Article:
As the twentieth century draws to a close, it is not so clear what it means to be "educated." To some, it means being trained for an occupation. To us, it implies something more--the transformation of a person which enables and inspires a lifelong search for meaning, knowledge, connection, and truth, however defined. If you will allow it, the journey on which you now embark will enrich your life in many ways and, by your participation in this community of scholars, you will enrich ours in equal measure.
You can measure the investment in your education by a metric of time spent, counting the hours in class and out until you have accumulated the number of units required for graduation. But in doing so you would miss an important point: your education is a gift--to yourself.
Make the most of this treasure, taking advantage of every opportunity to learn and grow. Engage in every class discussion; pay close attention even when you are tired or bored; make time to attend an art exhibit, a performance of theater, music, dance, or poetry; join a student club; listen to a debate; take a moment to discuss an interesting idea with your colleagues; get to know your professors. Each act, each moment invested, will repay you a thousand times over.
We are here to serve you, assist you, teach you, and learn from you. It is an honor and a privilege which we all share. I welcome you to this great university with assurance that its gifts are many and manifest--you need only to look and listen and learn. Commit, benefit, and grow. This will always be your home.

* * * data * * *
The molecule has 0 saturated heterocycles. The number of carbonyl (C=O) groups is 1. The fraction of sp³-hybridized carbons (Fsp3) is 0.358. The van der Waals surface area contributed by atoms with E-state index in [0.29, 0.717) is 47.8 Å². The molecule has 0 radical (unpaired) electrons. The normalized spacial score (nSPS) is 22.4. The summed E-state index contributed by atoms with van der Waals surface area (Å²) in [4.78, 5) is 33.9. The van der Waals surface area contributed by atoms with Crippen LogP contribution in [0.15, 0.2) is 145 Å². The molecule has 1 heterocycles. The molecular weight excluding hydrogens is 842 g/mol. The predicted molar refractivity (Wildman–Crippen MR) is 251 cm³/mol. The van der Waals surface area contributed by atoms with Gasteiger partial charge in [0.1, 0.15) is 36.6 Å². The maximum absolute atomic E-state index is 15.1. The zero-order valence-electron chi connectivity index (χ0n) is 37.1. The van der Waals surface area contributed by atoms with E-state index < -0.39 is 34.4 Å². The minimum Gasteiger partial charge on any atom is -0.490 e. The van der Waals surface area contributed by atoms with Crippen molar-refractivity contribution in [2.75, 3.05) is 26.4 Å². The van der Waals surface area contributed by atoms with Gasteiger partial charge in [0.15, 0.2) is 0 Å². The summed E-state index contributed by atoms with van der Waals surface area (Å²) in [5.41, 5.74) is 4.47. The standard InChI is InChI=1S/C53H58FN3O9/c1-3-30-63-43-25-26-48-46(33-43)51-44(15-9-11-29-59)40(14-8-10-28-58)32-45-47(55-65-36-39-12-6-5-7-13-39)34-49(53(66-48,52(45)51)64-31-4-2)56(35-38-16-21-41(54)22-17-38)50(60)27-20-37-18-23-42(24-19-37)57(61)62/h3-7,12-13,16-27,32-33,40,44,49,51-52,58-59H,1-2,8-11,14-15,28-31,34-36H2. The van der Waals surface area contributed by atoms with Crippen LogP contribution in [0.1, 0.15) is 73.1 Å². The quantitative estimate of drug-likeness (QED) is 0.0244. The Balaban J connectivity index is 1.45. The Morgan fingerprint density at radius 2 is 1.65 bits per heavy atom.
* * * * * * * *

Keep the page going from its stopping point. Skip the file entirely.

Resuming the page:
Susan H. Taylor
The undergraduate experience is divided into components which are aimed at educating the whole person--a person who is capable of making a sustained contribution as a participant to the betterment of the community, the state, the nation, and the world.
Some majors are identified as impacted, or high demand, majors. Generally, more students than can be accommodated have selected these areas of study as their majors. Most impacted majors include supplemental admission requirements. When declaring a major, be sure to determine whether or not there are special requirements to enter that major. Such majors require that students meet specific prerequisites before gaining admission.
Students may also elect to study a minor. A minor, like a major, is a focused area of study. However, a minor does not require as many units as does a major. There are 85 minors at SFSU. A minor is not required to earn a bachelor's degree.
Students who are undecided about their major may identify themselves as undeclared. Being undeclared provides the student the opportunity to explore a variety of courses in different areas of interest. Typically, students declare their major during their sophomore or junior year after completing most of their lower division General Education requirements.
Students interested in pursuing a teaching credential after completing the baccalaureate degree may take preparatory course work as an undergraduate student.
Course work is also available to students who are interested in pursuing professional school studies after the baccalaureate degree. For example, preparatory course work can be taken for admission to law school, medical school, and dental school as well as other professional programs. In many cases, special advisers are available to assist students to prepare for professional study.
For information and referral, visit the Advising Center (ADM 212, 338-2101).
1600 Holloway Avenue, San Francisco, CA 94132 (415) 338-1111
Last modified July 03, 2012 by firstname.lastname@example.org